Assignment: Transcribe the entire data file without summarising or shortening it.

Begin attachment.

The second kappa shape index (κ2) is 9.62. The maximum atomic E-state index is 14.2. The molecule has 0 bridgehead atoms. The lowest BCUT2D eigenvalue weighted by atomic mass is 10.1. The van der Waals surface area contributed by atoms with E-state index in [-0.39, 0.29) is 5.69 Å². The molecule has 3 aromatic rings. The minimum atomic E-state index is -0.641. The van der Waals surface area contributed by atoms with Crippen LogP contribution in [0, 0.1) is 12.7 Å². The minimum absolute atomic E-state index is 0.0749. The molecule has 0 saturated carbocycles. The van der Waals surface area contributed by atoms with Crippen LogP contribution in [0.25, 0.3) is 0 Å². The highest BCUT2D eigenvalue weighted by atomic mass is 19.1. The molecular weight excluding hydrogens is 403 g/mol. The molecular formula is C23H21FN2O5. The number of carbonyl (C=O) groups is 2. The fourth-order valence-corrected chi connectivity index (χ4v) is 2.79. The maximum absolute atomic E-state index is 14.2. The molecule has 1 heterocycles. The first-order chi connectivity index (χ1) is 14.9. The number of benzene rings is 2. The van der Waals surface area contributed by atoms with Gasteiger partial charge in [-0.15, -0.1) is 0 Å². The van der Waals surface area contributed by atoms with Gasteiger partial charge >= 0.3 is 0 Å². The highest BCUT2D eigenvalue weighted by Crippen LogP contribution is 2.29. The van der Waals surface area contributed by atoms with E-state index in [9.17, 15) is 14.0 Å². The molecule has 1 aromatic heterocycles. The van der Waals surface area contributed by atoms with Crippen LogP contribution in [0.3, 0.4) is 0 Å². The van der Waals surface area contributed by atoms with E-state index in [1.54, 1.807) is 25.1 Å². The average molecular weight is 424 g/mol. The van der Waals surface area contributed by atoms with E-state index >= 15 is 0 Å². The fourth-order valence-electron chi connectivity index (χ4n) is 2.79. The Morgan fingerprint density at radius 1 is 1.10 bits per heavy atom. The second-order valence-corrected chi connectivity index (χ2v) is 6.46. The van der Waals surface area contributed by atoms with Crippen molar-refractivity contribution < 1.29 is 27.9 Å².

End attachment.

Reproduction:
The second kappa shape index (κ2) is 9.62. The maximum atomic E-state index is 14.2. The molecule has 0 bridgehead atoms. The lowest BCUT2D eigenvalue weighted by atomic mass is 10.1. The van der Waals surface area contributed by atoms with E-state index in [-0.39, 0.29) is 5.69 Å². The molecule has 3 aromatic rings. The minimum atomic E-state index is -0.641. The van der Waals surface area contributed by atoms with Crippen LogP contribution in [0, 0.1) is 12.7 Å². The minimum absolute atomic E-state index is 0.0749. The molecule has 0 saturated carbocycles. The van der Waals surface area contributed by atoms with Crippen LogP contribution in [0.25, 0.3) is 0 Å². The highest BCUT2D eigenvalue weighted by atomic mass is 19.1. The molecular weight excluding hydrogens is 403 g/mol. The molecular formula is C23H21FN2O5. The number of carbonyl (C=O) groups is 2. The fourth-order valence-corrected chi connectivity index (χ4v) is 2.79. The maximum absolute atomic E-state index is 14.2. The molecule has 1 heterocycles. The first-order chi connectivity index (χ1) is 14.9. The number of benzene rings is 2. The van der Waals surface area contributed by atoms with Gasteiger partial charge in [-0.15, -0.1) is 0 Å². The van der Waals surface area contributed by atoms with Gasteiger partial charge >= 0.3 is 0 Å². The highest BCUT2D eigenvalue weighted by Crippen LogP contribution is 2.29. The van der Waals surface area contributed by atoms with E-state index in [9.17, 15) is 14.0 Å². The molecule has 1 aromatic heterocycles. The van der Waals surface area contributed by atoms with Crippen LogP contribution in [0.3, 0.4) is 0 Å². The van der Waals surface area contributed by atoms with E-state index in [1.54, 1.807) is 25.1 Å². The average molecular weight is 424 g/mol. The van der Waals surface area contributed by atoms with E-state index >= 15 is 0 Å². The fourth-order valence-electron chi connectivity index (χ4n) is 2.79. The Morgan fingerprint density at radius 1 is 1.10 bits per heavy atom. The second-order valence-corrected chi connectivity index (χ2v) is 6.46. The van der Waals surface area contributed by atoms with Crippen molar-refractivity contribution < 1.29 is 27.9 Å².